Impact of functional ABCG2 polymorphisms on the adverse effects of gefitinib in Japanese patients with non-small-cell lung cancer

Department of Respiratory Medicine, Dokkyo Medical University Koshigaya Hospital, Koshigaya, Saitama, Japan.
Cancer Chemotherapy and Pharmacology (Impact Factor: 2.77). 09/2010; 66(4):691-8. DOI: 10.1007/s00280-009-1211-6
Source: PubMed


ABCG2 is a half-size ATP-binding cassette transporter implicated in cellular gefitinib transport. Reportedly, the c.421C > A ABCG2 gene polymorphism was associated with gefitinib-induced diarrhea in Caucasian patients with non-small-cell lung cancer. Since c.421C > A ABCG2, resulting in p.Q141K substitution, is more prevalent in Asian populations, the putative relationship between gefitinib-induced adverse effects and this functional polymorphism was investigated in Japanese patients. c.376C > T, resulting in truncated, non-functional ABCG2, was also investigated.
ABCG2 gene polymorphisms were evaluated in 75 patients with non-small-cell lung cancer treated with gefitinib 250 mg/day orally, and results were correlated with treatment-related adverse effects.
Forty (53.3%) patients harbored c.421A ABCG2 on at least one allele, while the remaining 35 (46.7%) were wild type for c.421C > A. No significant group difference was observed in frequency of gefitinib-related diarrhea or other adverse effects. In addition, the only one patient homozygous for the c.421A allele in this study was not affected with gefitinib-induced diarrhea or interstitial lung disease. Two patients (2.7%) were found to harbor the c.376T allele heterozygously. One of the two patients harbored both the c.376T and the c.421A genotypes on distinct alleles. Gefitinib-related interstitial lung disease and severe diarrhea were noted in neither of the two patients.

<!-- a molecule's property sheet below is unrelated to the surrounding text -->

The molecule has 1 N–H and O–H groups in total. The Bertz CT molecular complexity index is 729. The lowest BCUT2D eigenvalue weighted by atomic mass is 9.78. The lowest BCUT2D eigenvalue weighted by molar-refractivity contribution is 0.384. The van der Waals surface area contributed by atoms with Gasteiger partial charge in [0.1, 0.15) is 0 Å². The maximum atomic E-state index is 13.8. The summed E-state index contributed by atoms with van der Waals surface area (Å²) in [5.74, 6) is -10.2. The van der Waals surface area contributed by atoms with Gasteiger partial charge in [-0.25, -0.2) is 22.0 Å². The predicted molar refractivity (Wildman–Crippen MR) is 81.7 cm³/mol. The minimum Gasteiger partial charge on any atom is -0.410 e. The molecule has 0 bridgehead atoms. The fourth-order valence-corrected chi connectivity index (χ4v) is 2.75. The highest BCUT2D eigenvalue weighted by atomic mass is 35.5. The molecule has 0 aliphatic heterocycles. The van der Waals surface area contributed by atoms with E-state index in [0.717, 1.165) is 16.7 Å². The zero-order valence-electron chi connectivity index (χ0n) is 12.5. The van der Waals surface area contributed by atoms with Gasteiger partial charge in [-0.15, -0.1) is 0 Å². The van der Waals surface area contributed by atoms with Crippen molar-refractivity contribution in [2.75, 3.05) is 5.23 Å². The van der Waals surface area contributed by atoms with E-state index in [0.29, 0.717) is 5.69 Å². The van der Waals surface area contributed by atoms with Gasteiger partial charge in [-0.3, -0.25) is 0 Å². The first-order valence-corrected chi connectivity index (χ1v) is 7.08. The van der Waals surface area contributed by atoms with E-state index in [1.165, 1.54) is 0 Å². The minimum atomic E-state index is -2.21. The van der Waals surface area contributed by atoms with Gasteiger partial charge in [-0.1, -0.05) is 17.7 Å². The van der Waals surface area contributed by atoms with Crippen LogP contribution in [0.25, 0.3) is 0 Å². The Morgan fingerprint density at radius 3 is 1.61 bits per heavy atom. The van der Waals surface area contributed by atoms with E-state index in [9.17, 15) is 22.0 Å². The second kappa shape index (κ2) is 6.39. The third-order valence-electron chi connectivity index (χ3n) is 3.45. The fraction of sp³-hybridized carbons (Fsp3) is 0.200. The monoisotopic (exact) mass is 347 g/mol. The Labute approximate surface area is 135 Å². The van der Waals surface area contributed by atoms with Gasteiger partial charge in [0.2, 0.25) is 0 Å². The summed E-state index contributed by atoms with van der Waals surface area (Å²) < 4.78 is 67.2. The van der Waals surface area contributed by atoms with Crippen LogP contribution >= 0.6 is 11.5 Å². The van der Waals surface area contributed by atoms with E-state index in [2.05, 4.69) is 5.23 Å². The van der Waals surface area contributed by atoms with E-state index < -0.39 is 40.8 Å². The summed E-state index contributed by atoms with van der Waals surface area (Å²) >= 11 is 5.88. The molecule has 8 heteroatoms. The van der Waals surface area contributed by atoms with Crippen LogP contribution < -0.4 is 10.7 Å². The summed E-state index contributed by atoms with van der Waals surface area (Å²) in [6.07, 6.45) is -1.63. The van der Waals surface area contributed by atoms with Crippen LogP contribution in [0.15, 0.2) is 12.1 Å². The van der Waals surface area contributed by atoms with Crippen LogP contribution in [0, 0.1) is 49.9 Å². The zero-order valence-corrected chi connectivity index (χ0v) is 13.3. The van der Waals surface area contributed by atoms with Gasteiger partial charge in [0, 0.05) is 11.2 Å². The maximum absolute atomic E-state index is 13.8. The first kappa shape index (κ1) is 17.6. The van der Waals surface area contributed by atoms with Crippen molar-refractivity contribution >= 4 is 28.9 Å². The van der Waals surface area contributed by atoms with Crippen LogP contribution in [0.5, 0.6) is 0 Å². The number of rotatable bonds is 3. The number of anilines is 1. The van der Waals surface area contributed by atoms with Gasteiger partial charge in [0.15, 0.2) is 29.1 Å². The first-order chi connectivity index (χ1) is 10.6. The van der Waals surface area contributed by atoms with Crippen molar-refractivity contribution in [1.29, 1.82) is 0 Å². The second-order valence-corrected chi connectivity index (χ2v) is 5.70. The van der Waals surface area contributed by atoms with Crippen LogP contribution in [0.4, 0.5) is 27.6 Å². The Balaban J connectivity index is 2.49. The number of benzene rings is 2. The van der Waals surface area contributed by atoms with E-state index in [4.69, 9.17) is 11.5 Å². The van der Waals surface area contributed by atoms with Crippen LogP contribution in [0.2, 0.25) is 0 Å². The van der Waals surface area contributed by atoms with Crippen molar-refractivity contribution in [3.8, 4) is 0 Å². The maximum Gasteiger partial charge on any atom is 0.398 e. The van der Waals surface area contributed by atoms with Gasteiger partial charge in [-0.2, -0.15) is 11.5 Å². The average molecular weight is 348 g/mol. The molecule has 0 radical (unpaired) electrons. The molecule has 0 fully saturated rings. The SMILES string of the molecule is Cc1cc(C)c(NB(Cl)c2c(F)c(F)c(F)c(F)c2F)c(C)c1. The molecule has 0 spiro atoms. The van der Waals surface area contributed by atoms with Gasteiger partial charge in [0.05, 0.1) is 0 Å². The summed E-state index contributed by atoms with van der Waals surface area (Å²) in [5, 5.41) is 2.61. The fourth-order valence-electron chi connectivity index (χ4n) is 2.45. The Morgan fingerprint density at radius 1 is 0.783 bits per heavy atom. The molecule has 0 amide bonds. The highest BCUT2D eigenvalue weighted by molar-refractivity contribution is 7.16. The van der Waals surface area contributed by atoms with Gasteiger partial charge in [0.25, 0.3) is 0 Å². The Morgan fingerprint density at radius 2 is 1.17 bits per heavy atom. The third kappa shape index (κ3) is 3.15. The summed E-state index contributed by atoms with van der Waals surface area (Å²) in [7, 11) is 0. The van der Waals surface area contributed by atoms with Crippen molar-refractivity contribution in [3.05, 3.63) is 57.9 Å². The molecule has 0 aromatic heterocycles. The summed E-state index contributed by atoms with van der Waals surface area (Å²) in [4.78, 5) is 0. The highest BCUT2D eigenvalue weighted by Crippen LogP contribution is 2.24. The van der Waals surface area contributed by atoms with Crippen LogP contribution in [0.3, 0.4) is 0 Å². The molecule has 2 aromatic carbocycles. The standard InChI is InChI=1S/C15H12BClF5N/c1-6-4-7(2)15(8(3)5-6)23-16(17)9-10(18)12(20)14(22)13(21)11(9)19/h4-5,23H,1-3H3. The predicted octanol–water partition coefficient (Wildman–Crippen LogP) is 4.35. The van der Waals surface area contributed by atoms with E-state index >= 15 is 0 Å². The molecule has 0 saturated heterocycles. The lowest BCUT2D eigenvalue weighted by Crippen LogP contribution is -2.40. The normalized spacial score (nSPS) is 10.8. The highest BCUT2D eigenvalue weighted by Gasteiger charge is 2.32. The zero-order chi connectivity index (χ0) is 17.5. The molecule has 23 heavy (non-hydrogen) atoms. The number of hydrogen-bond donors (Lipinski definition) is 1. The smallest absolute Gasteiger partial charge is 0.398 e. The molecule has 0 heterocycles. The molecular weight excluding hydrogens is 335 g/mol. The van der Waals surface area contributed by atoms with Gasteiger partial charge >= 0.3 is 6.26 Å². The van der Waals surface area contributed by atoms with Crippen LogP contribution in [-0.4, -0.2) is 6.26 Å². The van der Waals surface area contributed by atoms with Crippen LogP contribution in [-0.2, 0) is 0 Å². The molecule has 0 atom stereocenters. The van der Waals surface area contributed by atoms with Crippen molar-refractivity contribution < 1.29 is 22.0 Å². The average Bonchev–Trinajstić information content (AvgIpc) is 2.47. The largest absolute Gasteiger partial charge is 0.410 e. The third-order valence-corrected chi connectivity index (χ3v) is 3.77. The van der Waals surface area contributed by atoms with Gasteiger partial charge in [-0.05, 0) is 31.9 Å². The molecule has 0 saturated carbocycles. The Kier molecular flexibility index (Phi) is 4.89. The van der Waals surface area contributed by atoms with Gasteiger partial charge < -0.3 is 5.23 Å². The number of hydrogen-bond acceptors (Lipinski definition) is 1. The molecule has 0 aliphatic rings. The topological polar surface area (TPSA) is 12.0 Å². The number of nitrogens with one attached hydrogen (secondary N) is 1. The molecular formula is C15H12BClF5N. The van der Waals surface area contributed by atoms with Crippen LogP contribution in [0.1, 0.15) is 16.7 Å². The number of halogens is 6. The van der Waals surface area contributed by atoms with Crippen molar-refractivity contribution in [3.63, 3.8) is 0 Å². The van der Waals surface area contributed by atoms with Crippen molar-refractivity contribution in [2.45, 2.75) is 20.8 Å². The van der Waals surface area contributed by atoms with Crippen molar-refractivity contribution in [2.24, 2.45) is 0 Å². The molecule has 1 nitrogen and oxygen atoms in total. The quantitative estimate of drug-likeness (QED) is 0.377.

In this Japanese population, we did not find an evident association between ABCG2 polymorphisms, c.376C > T and c.421C > A, and susceptibility to gefitinib-induced adverse effects.

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    • "These studies suggest that patients with reduced ABCG2/BCRP activity arising from a genetic variation might be at increased risk of gefitinib-induced diarrhea, and these genetic markers should be considered in the optimization of NSCLC treatments with gefitinib. However, no clear association was reported between the 421C.A SNP of ABCG2/BCRP and a susceptibility to gefitinib-induced adverse effects in a Japanese population.134 The skin toxicity of gefitinib is also reported to be unrelated to this SNP.103 "
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    • "This protein modulates the absorption, metabolism and toxicity of numerous drugs and xenobiotics, and causes multidrug resistance in cancer [5], [6], [7], [8], [9], [10], [11], [12]. Polymorphic variants or nonsense mutations of ABCG2 were found to be associated with interindividual variability in drug response to anticancer chemotherapy and the outcome of psoriasis or multiple sclerosis treatments [13], [14], [15], [16], [17], [18], [19], [20], [21], [22], [23]. Recently, a significant disease-association for a polymorphic ABCG2 variant (resulting in ABCG2-Q141K) has been observed in gout [24], [25], [26], [27], [28]. "
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